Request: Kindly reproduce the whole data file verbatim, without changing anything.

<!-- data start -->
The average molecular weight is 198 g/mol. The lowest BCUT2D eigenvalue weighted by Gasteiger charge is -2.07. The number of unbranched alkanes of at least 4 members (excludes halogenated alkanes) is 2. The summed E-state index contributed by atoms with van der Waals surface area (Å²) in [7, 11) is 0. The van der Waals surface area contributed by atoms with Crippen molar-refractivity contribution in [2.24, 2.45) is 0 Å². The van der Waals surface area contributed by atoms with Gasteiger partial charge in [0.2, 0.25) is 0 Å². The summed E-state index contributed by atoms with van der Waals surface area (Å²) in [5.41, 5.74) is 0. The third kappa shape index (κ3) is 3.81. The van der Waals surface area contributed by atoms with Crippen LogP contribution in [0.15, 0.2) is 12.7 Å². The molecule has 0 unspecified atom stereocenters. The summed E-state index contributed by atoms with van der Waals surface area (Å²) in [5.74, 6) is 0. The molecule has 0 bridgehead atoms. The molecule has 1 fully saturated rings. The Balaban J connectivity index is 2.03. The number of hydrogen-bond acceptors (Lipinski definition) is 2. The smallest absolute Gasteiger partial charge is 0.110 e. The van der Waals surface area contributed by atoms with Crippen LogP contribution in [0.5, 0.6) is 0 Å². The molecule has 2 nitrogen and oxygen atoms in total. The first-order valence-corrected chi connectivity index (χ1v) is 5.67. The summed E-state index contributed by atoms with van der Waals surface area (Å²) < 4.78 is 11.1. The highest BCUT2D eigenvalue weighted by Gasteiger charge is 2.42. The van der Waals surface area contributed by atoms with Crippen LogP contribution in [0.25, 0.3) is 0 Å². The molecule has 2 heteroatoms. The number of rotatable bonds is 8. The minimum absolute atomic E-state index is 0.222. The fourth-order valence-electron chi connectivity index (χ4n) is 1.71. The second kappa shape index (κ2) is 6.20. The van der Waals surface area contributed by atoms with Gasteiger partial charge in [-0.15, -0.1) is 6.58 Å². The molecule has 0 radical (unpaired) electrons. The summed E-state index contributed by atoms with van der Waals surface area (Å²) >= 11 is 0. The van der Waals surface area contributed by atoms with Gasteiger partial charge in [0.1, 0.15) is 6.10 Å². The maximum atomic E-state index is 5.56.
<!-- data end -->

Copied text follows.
The average molecular weight is 198 g/mol. The lowest BCUT2D eigenvalue weighted by Gasteiger charge is -2.07. The number of unbranched alkanes of at least 4 members (excludes halogenated alkanes) is 2. The summed E-state index contributed by atoms with van der Waals surface area (Å²) in [7, 11) is 0. The van der Waals surface area contributed by atoms with Crippen molar-refractivity contribution in [2.24, 2.45) is 0 Å². The van der Waals surface area contributed by atoms with Gasteiger partial charge in [0.2, 0.25) is 0 Å². The summed E-state index contributed by atoms with van der Waals surface area (Å²) in [5.41, 5.74) is 0. The third kappa shape index (κ3) is 3.81. The van der Waals surface area contributed by atoms with Crippen LogP contribution in [0.15, 0.2) is 12.7 Å². The molecule has 0 unspecified atom stereocenters. The summed E-state index contributed by atoms with van der Waals surface area (Å²) in [5.74, 6) is 0. The molecule has 0 bridgehead atoms. The molecule has 1 fully saturated rings. The Balaban J connectivity index is 2.03. The number of hydrogen-bond acceptors (Lipinski definition) is 2. The smallest absolute Gasteiger partial charge is 0.110 e. The van der Waals surface area contributed by atoms with Crippen LogP contribution in [0.5, 0.6) is 0 Å². The molecule has 2 nitrogen and oxygen atoms in total. The first-order valence-corrected chi connectivity index (χ1v) is 5.67. The summed E-state index contributed by atoms with van der Waals surface area (Å²) < 4.78 is 11.1. The highest BCUT2D eigenvalue weighted by Gasteiger charge is 2.42. The van der Waals surface area contributed by atoms with Crippen LogP contribution in [0.25, 0.3) is 0 Å². The molecule has 2 heteroatoms. The number of rotatable bonds is 8. The minimum absolute atomic E-state index is 0.222. The fourth-order valence-electron chi connectivity index (χ4n) is 1.71. The second kappa shape index (κ2) is 6.20. The van der Waals surface area contributed by atoms with Gasteiger partial charge in [-0.15, -0.1) is 6.58 Å². The molecule has 0 radical (unpaired) electrons. The summed E-state index contributed by atoms with van der Waals surface area (Å²) >= 11 is 0. The van der Waals surface area contributed by atoms with Gasteiger partial charge in [0.1, 0.15) is 6.10 Å². The maximum atomic E-state index is 5.56.